A Travellerspoint blog

August 2010

Rabid dogs and tourists

Arica - San Pedro de Atacama

sunny 20 °C

Hello everyone,

We´re now in San Pedro de Atacama in (predictably) the middle of the Atacama desert. We arrived here this morning after an eleven hour bus journey through the night. Fortunately, it wasn´t as bad as I had anticipated in that I managed to snatch a few hours´sleep, despite the best efforts of the Chilean authorities to keep me awake. We were stopped and searched twice: firstly, for reasons that are still unclear and secondly, to check we weren´t carrying any illegitimate televisions or electronic equipment (don´t worry - it´s a mystery to me as well).

As for our final day in Arica, we climbed up the grandly named El Morro de Arica (essentially a lump of rock overlooking the city) to see a 50ft Jesus and some facist memorials from the Pinochet regime. Although this was ostensibly in interests of ticking off something else in the one-size-fits-all-lonely-planet tour, it was also to escape a day that struck fear into my very heart: la dia de los niños (or day of the children). Yep, that´s right, as if Christmas and a birthday wasn´t enough, the Chileans have decided to devote the last Sunday in July to those adorable little scamps, meaning that every restaurant/shop/road is full to the brim with bawling kids dosed up on grease and sugar. As all the decent restaurants had been temporarily converted into creches, we were forced into a Chilean fast food joint called ´Schopdog´. Unfortunately, it does not do as the name suggests and serve up antidote to Chile´s stray dog problem, but trades in a rather bizarre version of heart-stopping fast food. Apparently, if you´re Chilean, fast food means a pile of chips, onions and various pieces of meat (probably offal) topped off with two greasy fried eggs. In addition to this was the continual stream of rugrats and their frazzled parents and the understandably stressed members of staff who, in some sort of cruel managerial joke, had been made to dress up in mouse costumes. And there´s the reason we found ourselves posing like a 50ft Jesus perched on an overrated lump of rock...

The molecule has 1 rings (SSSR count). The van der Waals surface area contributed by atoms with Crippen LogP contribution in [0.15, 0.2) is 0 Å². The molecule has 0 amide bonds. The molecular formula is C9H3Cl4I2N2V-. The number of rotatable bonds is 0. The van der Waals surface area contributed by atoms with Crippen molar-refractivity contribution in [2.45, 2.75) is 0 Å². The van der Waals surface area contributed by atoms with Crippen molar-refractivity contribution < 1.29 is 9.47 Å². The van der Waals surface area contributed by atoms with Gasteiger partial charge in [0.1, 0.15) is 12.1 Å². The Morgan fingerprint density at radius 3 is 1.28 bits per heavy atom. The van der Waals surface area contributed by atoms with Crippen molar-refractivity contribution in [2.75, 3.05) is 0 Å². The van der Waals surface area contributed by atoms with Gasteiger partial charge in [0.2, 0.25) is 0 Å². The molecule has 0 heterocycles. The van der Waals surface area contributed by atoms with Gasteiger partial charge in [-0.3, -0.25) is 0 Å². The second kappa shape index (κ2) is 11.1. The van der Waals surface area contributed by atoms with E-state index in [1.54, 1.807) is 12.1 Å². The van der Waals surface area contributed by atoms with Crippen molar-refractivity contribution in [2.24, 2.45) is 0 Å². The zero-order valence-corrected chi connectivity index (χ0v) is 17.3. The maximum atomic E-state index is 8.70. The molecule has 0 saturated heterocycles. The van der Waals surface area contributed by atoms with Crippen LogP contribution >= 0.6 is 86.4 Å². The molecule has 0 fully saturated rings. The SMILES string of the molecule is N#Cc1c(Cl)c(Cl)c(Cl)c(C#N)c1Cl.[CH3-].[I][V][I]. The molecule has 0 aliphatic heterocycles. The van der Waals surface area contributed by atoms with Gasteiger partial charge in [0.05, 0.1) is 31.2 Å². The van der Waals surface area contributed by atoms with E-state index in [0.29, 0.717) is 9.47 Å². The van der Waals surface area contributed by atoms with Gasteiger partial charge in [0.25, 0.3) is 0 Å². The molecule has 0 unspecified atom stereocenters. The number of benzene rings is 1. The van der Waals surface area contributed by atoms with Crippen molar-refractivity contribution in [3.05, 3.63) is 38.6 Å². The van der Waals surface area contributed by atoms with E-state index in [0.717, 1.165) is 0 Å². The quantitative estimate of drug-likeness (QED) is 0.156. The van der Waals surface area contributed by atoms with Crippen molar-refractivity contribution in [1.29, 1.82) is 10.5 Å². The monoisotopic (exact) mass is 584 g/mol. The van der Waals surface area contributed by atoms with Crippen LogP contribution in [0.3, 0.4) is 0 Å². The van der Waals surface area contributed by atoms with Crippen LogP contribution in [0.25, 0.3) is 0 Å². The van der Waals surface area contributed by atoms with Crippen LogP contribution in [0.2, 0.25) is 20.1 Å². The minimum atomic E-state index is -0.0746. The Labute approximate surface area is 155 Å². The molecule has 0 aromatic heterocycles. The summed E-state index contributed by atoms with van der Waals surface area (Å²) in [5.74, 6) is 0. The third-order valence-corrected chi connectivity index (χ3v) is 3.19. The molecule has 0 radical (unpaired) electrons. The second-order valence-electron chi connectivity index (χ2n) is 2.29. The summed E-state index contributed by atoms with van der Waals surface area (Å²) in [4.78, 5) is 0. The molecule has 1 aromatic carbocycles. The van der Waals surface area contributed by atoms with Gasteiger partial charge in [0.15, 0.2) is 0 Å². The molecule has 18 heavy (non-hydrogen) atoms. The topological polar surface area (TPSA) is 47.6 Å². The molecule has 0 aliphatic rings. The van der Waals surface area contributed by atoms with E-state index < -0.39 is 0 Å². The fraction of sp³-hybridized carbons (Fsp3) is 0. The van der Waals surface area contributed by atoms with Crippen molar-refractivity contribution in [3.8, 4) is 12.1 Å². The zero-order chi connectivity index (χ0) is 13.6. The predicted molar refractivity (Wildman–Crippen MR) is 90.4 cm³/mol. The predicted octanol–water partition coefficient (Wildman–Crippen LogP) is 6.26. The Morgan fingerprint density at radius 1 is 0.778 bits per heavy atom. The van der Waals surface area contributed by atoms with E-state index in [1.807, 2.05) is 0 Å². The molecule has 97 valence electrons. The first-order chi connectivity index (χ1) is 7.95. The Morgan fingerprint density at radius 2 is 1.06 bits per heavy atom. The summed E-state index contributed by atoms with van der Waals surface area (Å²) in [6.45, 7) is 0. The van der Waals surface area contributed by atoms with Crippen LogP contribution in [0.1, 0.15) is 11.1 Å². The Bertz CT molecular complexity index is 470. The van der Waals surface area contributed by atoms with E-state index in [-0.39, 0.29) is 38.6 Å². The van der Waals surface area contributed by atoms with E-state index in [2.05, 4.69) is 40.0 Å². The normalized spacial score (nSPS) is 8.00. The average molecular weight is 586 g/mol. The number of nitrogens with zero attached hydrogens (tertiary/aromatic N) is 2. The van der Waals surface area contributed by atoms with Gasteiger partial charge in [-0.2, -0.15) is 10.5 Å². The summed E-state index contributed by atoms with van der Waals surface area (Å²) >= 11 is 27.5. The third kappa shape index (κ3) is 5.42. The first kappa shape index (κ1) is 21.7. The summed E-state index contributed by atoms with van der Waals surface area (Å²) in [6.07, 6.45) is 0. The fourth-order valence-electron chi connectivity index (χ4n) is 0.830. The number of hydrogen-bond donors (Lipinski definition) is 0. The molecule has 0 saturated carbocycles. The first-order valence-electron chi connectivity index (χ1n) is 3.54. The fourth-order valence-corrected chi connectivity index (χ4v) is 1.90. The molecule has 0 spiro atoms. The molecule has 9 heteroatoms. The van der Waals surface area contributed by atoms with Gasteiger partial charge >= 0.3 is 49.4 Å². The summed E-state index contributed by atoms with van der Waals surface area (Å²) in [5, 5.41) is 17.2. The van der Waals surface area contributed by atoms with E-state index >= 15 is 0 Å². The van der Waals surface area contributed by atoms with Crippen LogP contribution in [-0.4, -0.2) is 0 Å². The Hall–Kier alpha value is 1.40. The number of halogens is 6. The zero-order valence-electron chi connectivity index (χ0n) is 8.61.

In fact, come to think of it, Arica has a large number of people under the age of 18. At some point, strolling through the pedestrianised area of Arica, we suddenly realised that it had been quite some time since we hadn´t seen someone with (a) a skateboard, (b) at least one piece of black clothing and (c) bum fluff. Try to imagine that George A. Romero had decided to swap zombies for skateboard-wielding goths and you get the picture.

Anyway, despite the slight disappointment Arica held, we managed to escape on a bus heading to San Pedro de Atacama (in which our fellow passengers were, you´ve guessed it, young people out of their head on white cider or whatever it is underagers drink in Chile). The shirt I was wearing that night still doesn´t smell normal...

However, it was with some horror that we got off the bus in San Pedro to discover that skateboard-wielding goth-zombies had been replaced by rabid dogs and tourists (don´t worry - I include myself in that number). San Pedro itself is quite a picturesque village and not unlike the sort of village you stumble across in a Sergio Leone film, with flat-roofed whitewashed villas and a dirt road. It´s also surprisingly compact for somewhere so touristy, but the effect is that hostels, restaurants and tour agencies have all been concentrated into a very small space, which mean that these places spool by like a (very short) reel of film: restaurant, hostel, restaurant, tour agency, hostel, restaurant, currency exchange and so on. However, we´re due to journey into the surrounding salt plains tomorrow so hopefully that will provide some variety.

And now, as always, it´s time for Patricia´s nugget of wisdom. This is Patricia´s nugget for today:

"I´m annoyed that I get all the illnesses in this world - my feet are falling off, my skin is peeling off, my nose is running away (??), my head is exploding and my stomach is falling through. Apart from that, I´m having a marvellous time. That´s the end"

There you go, folks - you heard it here first. I would keep my distance if I were you, particularly from her feet...

Speak to you all when we get back from the salt plains,

James and Patricia

Posted by Patriciah6 16:41 Archived in Chile Tagged tourist_sites Comments (0)

Arica! Arica! (part II)

Lake Titicaca - Puno - Arequipa - Arica

sunny 16 °C

Hello everyone,

As promised, here´s the action-packed sequel to Arica! Arica!. Despite the fact that Patricia is currently on the telephone next to me in her usual quiet manner, I´ll try to cover all the things I didn´t have time to discuss in the previous entry. A couple of the more computer literate among you have told me I can put photographs on the blog as well - unfortunately I don´t have the necessary wires at the moment but I will attempt to do so soon. Until then, you´ll just have to use your imagination...